Awarded what became known as the Shell Commission, Enas travelled across Malaysia sketching and painting the peoples of the newly independent nation. His paintings show ordinary people of the 1960s at home and at work -- the policemen, doctors and schoolchildren that defined an era.

     Contemporary artists commissioned by Ilham, including photographer and multimedia artist Yee I-Lann and filmmaker Dain Iskandar Said, whose piece will build on his feature-length film thriller "Bunohan," have created works that explore what the concept of Malaysia means today.

A much-need space

"Art has an intrinsic value," said Pakhruddin Sulaiman, one of Malaysia's leading art collectors. He agrees the country needs a professionally run public exhibition space. "The intellectual aspect must be promoted. When you talk about the development of art, it's not just about buying and selling, it's about the appreciation of art and scholarship."

     The Ilham team of six is already planning its next shows. The second exhibition, scheduled for April, will investigate batik as both a tradition and an art form in Southeast Asia, while the third, "Mahathir at 91," will focus on the impact of a leader who dominated Malaysian politics for more than four decades. The fourth aims to tell the story of Malaysia through vernacular photography.

     Earlier in August, with Ilham close to completion and a revival of his annual Singapore Survey contemporary art show only days away, Willie flew up to Penang. His cherished plan for the island to have an independent art gallery had finally been given the green light.

     The Penang Art and Heritage Square will take shape on a site in the city center fringed by 19th-century shophouses that once housed a market. Encouraged by the thriving arts scenes in Yogyakarta, Indonesia and Beijing, the 100 million ringgit ($24.7 million) project will conserve the original buildings and include a purpose-built gallery space. Willie is the art consultant for the scheme.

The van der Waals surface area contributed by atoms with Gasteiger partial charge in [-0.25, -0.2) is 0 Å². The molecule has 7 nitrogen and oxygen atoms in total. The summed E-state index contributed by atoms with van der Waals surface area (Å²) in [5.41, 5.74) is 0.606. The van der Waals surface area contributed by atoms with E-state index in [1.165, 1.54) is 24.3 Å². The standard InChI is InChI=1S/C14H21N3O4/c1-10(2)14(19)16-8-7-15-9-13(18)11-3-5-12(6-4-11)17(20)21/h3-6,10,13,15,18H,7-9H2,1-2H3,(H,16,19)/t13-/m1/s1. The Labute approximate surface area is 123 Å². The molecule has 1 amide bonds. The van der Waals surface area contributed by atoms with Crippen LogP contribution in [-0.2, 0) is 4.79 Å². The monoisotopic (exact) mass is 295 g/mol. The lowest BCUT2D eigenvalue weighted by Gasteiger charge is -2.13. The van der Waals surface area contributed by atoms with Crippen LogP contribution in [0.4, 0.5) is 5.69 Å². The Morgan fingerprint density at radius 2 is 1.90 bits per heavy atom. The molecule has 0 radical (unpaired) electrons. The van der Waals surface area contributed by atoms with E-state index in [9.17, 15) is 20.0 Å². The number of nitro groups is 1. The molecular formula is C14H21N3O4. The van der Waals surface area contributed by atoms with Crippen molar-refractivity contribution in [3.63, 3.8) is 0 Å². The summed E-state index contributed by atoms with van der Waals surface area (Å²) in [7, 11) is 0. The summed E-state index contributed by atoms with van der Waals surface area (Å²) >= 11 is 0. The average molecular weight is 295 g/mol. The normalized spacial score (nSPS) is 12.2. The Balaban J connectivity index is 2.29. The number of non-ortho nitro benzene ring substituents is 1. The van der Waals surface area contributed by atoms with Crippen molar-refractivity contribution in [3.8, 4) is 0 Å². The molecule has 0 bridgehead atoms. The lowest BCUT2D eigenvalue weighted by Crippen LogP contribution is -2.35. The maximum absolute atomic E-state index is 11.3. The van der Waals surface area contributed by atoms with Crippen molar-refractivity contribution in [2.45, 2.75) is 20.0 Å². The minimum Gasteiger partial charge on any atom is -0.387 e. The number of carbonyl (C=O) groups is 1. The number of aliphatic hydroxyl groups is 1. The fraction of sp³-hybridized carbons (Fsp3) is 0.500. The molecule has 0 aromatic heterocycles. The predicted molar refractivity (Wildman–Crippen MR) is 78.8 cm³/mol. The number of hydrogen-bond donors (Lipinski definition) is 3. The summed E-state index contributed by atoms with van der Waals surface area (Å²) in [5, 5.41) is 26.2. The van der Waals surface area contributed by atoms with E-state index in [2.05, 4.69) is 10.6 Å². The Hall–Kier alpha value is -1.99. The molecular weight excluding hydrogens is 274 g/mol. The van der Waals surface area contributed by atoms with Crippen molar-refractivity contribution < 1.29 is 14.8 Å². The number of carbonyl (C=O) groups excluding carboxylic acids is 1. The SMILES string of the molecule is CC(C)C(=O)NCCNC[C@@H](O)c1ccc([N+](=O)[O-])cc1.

As at Ilham, entry to the center will be free -- at least for schoolchildren -- and it will have a strong public education ethos. Willie is determined that art in the region moves beyond auction houses and a focus on price to scholarship and understanding; "writing our art history before someone else writes it," as he puts it. He hopes, too, that these new spaces will prove a source of inspiration to the next generation of Malaysians.

     "Anything I'm going to work on has to be free," Willie said, recalling his student days when money was tight. "If [the National Gallery] hadn't been free, I wouldn't be where I am today. If I'd had to pay even 10 pence, I would not have considered it. It wouldn't even have been an option."